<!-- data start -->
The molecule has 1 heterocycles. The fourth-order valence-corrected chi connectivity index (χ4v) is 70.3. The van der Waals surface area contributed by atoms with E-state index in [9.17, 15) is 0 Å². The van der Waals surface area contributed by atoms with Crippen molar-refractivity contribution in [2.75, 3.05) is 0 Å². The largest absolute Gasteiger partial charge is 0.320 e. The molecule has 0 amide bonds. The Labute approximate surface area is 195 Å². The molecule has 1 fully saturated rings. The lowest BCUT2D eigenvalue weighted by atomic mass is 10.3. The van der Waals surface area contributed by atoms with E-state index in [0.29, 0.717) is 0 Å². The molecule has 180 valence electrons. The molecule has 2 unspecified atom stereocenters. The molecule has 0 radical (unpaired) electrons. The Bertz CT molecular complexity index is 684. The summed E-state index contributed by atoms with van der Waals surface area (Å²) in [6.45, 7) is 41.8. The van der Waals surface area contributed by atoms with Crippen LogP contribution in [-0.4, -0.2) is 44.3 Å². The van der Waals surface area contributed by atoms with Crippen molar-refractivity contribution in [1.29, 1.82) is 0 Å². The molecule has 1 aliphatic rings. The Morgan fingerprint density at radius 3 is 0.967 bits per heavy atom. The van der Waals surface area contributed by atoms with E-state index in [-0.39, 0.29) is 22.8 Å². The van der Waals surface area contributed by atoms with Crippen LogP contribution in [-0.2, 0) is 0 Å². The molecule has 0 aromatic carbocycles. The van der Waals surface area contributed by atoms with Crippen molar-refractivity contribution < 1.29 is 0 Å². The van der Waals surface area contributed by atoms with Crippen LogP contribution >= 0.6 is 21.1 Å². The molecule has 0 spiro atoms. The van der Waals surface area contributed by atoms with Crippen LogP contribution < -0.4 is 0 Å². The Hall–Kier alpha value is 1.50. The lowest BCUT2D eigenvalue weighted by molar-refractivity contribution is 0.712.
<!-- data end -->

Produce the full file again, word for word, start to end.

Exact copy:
The molecule has 1 heterocycles. The fourth-order valence-corrected chi connectivity index (χ4v) is 70.3. The van der Waals surface area contributed by atoms with E-state index in [9.17, 15) is 0 Å². The van der Waals surface area contributed by atoms with Crippen molar-refractivity contribution in [2.75, 3.05) is 0 Å². The largest absolute Gasteiger partial charge is 0.320 e. The molecule has 0 amide bonds. The Labute approximate surface area is 195 Å². The molecule has 1 fully saturated rings. The lowest BCUT2D eigenvalue weighted by atomic mass is 10.3. The van der Waals surface area contributed by atoms with E-state index in [0.29, 0.717) is 0 Å². The molecule has 180 valence electrons. The molecule has 2 unspecified atom stereocenters. The molecule has 0 radical (unpaired) electrons. The Bertz CT molecular complexity index is 684. The summed E-state index contributed by atoms with van der Waals surface area (Å²) in [6.45, 7) is 41.8. The van der Waals surface area contributed by atoms with Crippen LogP contribution in [-0.4, -0.2) is 44.3 Å². The van der Waals surface area contributed by atoms with Crippen molar-refractivity contribution in [1.29, 1.82) is 0 Å². The molecule has 1 aliphatic rings. The Morgan fingerprint density at radius 3 is 0.967 bits per heavy atom. The van der Waals surface area contributed by atoms with E-state index in [-0.39, 0.29) is 22.8 Å². The van der Waals surface area contributed by atoms with Crippen LogP contribution in [-0.2, 0) is 0 Å². The molecule has 0 aromatic carbocycles. The van der Waals surface area contributed by atoms with Crippen molar-refractivity contribution < 1.29 is 0 Å². The van der Waals surface area contributed by atoms with Crippen LogP contribution >= 0.6 is 21.1 Å². The molecule has 0 spiro atoms. The van der Waals surface area contributed by atoms with Crippen LogP contribution < -0.4 is 0 Å². The Hall–Kier alpha value is 1.50. The lowest BCUT2D eigenvalue weighted by molar-refractivity contribution is 0.712.